I thought living in Davis for a month would seem like a lifetime, but instead it was over before I was ready to go back to the fulltime hustle and bustle of San Francisco. Jazzy and I developed a nice routine, rising early in the morning and going for a walk along the creek-side trail not far from our motel that zigzagged under the cooling canopies of the eucalyptus trees. The awful stench, I found out from a park ranger, was from the turkey vultures. Their primary diet consists of carrion (a nice word for road kill), which they also regurgitate to feed their young. “I’ve never smelled anything so awful, and they’re not too pretty either,” the ranger said, and we both laughed. But those ugly birds, with their 6-foot wingspans, were magnificently beautiful in their own way.
Today was a milestone – the last of Jazzy’s 16 radiation treatments for the fibrosarcoma tumor on her left muzzle. The side effects were starting to show – her lips were burned and irritated, and near the tumor, just under her beautiful blue eye, the fur was falling out and the skin underneath was raw and tender. And at the site of the radiation, that once-alluring brown patch was turning white.
While the side effects couldn’t have been comfortable, Jazzy’s spirits were high as always as she dragged me into the waiting room in search of her beloved techs. Paul came out to get her and Jazzy ran to him, butt in full wiggle mode and that huge pittie grin splashed across her face. “Last day, huh girl?” he said, giving Jazzy that customary scratch behind the ear that caused her to sit still and close her eyes in ecstasy. “Dr. Kent will want to talk to you later today,” Paul told me. “Just to go over some things, like what you can expect from the side effects.”
Later that afternoon when I returned to pick up Jazzy, the receptionist asked if I could come back around 6 p.m. to meet with Dr. Kent after his rounds. That gave us plenty of time for one more ground squirrel and lizard hunting expedition in the arboretum and, of course, a chance to say goodbye to Jazzy’s new best horse friend, Chestnut. As always, the other horses ignored our visit, but Chestnut slowly made her way over to the fence and lowered her head to sniff Jazzy. She nuzzled at the radiated area as if she knew something was wrong, and Jazzy stood perfectly still as long as she could stand it and then gave Chestnut a huge, sloppy kiss. Chestnut shook her head (I don’t think she cared much for the kiss), and Jazzy did a happy dance around my legs, unable to suppress her glee.
After a long walk in the arboretum, we headed back to the clinic and sat in one of the waiting areas. Dr. Kent soon arrived with a list of instructions for aftercare and prescriptions for antibiotics, painkillers, and a steroid to counteract the inflammation. “The side effects are a normal part of recovery,” he explained. “But it’s going to get worse before it gets better.” Worse? It already looked pretty horrible to me. “How much worse?” I asked. “The inside of her mouth will be tender so eating may be difficult. The steroids will help with her appetite, but you may have to hand feed her if it’s uncomfortable for her,” Dr. Kent said. “And the burning around her lips and face will wax and wane – it will start to improve and then look worse for a while and then improve again.”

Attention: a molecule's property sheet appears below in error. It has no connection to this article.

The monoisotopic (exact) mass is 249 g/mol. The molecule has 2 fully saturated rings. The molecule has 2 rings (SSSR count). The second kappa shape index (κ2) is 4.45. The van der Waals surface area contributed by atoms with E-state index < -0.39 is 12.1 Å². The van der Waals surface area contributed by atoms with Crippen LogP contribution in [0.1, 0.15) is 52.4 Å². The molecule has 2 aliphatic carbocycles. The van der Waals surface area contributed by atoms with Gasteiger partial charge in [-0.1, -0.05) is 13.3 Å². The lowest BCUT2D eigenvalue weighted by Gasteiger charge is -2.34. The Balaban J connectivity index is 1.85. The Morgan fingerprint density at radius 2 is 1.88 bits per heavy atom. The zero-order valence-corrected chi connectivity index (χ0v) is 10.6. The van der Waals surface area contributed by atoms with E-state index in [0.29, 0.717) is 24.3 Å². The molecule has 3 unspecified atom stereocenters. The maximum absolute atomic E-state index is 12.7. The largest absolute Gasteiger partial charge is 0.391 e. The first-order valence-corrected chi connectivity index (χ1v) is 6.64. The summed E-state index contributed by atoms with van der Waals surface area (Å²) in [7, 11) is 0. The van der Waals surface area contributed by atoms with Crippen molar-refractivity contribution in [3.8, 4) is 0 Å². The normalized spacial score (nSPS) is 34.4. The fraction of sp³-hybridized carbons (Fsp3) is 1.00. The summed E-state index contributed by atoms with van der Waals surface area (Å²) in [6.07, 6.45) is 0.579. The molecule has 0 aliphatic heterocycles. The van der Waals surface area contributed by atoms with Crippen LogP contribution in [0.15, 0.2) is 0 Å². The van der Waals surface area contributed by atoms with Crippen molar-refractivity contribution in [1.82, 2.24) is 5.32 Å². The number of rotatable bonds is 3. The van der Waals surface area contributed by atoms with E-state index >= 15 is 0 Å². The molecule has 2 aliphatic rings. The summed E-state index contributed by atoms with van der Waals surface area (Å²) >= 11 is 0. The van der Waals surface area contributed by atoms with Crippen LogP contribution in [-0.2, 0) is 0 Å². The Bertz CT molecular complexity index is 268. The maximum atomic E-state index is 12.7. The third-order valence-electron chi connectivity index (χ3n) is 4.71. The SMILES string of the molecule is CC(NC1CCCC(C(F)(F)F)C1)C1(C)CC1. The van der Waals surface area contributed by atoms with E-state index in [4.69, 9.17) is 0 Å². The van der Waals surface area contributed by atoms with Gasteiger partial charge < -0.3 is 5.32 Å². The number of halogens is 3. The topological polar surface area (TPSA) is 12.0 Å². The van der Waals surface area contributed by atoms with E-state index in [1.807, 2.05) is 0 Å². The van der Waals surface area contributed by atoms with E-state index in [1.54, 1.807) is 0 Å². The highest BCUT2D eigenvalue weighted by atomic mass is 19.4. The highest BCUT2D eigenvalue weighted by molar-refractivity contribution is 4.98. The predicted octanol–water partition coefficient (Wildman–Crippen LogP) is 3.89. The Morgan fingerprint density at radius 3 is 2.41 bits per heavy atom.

I was certain Dr. Kent had a very long day and wanted to get home, but an hour later he was still sitting with us, something I appreciated more than he could know. “I’m sure you need to get home,” I finally said, not wanting to keep him any longer. As he walked me to the door, the one thing looming was the question I feared asking. “How long?” I blurted out. Dr. Kent took a moment, looked up at the ceiling, and then down at Jazzy and then back at me. “That’s not something I can answer, and even if I tried, I could be totally wrong. We just don’t have enough research on this cancer, especially in dogs this young.” But he could tell that I still needed something – anything – before I left Davis.
“I recently got a card from one of my patients, a dog named Lily. Her mom sent it on her birthday,” he said. “Lily had the same tumor as Jazzy, and she got it when she was about Jazzy’s age.” There was a brief pause, and then he smiled. “She just turned 10.”
We both knew that might not be the case for Jazzy, but just the chance was what I needed to hear as we left Davis behind.
On the way back to the motel, I took Jazzy for a celebratory dinner. At 7:15 p.m. it was still a bazillion degrees, so we opted for the drive-through at In-N-Out. I ordered a cheeseburger for me, and a patty – hold everything – for Jazzy, then we pulled into a shady space in the parking lot and ate our burgers in the air-conditioned car.
I know, not very green, but this was a special occasion. It was the best burger I ever had.